As you contemplate New Year's resolutions to get into shape, avoid pills and potions that promise short cuts.
The New York Times reported Saturday that dietary supplements are landing otherwise healthy people in hospitals.
Roughly 4,000 companies market 85,000 dietary supplements in a $32 billion industry. Some probably do some good. Many do nothing. More than a few have led to serious health problems.
One of the latest problems involves OxyElite Pro, a product marketed by a Texas company, USPLabs. In September, Hawaii state health officials learned that seven otherwise healthy patients suffered sudden liver damage after taking the product, which supposedly helps with weight loss and muscle building.
By the end of October, the U.S. Food and Drug Administration counted 56 cases of acute liver failure or hepatitis linked to OxyElite Pro — 43 in Hawaii. Authorities said some patients required liver transplants and one died. By November, Hawaii authorities persuaded island retailers to turn over their stock of the product, and the FDA pushed for a national recall.
Now come the product liability lawsuits. USPLabs seeks to give itself immunity from any liability, claiming in capital letters on its website:
"IN NO EVENT OR CIRCUMSTANCE WILL USPLABS BE LIABLE FOR ANY DIRECT, INDIRECT, INCIDENTAL OR CONSEQUENTIAL DAMAGES AS A RESULT OF OR DUE TO THE USE OF THE WEBSITE OR PRODUCT(S)."
A company's unwillingness to stand by its products ought to give consumers pause.
In addition, The Times reported that "new research found that many of the products implicated in liver injuries were bodybuilding supplements spiked with unlisted steroids, and herbal pills and powders promising to increase energy and help consumers lose weight."
Duffy MacKay, a spokesman for the Council for Responsible Nutrition, a supplement industry trade group, told The Times: "There unfortunately are criminals that feel it's a business opportunity to spike some products. It's the fringe of the industry, but as you can see, it is affecting some consumers."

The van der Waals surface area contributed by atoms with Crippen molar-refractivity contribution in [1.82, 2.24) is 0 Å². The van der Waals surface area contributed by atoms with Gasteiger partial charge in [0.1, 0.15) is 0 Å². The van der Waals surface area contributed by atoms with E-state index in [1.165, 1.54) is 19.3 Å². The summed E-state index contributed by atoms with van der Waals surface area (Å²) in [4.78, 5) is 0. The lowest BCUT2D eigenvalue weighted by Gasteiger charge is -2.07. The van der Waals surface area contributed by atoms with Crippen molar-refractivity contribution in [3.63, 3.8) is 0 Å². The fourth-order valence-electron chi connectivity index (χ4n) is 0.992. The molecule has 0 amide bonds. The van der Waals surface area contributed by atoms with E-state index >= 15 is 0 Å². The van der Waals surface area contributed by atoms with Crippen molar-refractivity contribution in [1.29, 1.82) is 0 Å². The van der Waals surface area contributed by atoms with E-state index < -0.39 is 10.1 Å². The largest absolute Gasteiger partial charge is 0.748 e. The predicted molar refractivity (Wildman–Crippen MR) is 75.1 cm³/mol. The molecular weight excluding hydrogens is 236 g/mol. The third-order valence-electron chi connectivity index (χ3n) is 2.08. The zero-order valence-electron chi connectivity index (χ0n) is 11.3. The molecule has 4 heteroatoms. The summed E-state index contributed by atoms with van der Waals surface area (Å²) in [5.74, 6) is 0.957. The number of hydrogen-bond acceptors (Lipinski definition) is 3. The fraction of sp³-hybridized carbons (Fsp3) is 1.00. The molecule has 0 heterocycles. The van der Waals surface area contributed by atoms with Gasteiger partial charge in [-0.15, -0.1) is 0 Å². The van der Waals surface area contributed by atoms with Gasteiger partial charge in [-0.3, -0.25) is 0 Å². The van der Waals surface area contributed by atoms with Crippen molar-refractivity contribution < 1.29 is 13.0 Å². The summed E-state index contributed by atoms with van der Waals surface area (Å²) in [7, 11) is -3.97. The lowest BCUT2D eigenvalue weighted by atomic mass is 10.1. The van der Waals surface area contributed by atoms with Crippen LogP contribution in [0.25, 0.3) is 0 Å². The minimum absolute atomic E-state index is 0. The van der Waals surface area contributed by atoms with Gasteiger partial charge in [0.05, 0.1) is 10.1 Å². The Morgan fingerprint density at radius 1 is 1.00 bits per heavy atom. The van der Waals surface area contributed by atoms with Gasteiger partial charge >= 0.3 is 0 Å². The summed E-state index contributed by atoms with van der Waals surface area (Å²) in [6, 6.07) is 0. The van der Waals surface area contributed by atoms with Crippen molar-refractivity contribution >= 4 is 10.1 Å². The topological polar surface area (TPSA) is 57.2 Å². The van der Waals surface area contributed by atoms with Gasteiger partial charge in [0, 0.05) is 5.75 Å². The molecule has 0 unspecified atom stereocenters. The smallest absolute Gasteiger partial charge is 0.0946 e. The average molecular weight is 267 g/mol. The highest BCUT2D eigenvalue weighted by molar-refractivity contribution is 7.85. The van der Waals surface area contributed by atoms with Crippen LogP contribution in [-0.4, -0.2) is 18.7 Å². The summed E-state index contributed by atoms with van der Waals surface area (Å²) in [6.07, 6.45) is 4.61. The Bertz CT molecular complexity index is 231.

More popular supplements like vitamins, minerals, probiotics and fish oil have not been linked to "patterns of adverse effects," MacKay said.
Congress should give the FDA more authority to test dietary supplements before they go to market, but there's little chance that will happen. The industry makes shrewd use of lobbying and campaign contributions, and is protected by a 1994 law that equates dietary supplements with food.
To remove a supplement from the market, the FDA must prove it is unsafe, which isn't easy. The feds removed products containing the stimulant ephedra in 2004, only after it was linked to more than 30 deaths.
In recent years, the FDA has become more aggressive. On Tuesday, the FDA issued its latest warning, urging consumers to stop taking a product called, ironically enough, Mass Destruction, after a previously healthy 28-year-old North Carolina man needed a liver transplant.
Back to those resolutions. Walk. Run. Bike. Eat well. Beware of the lightly regulated dietary supplement industry's pills and potions.
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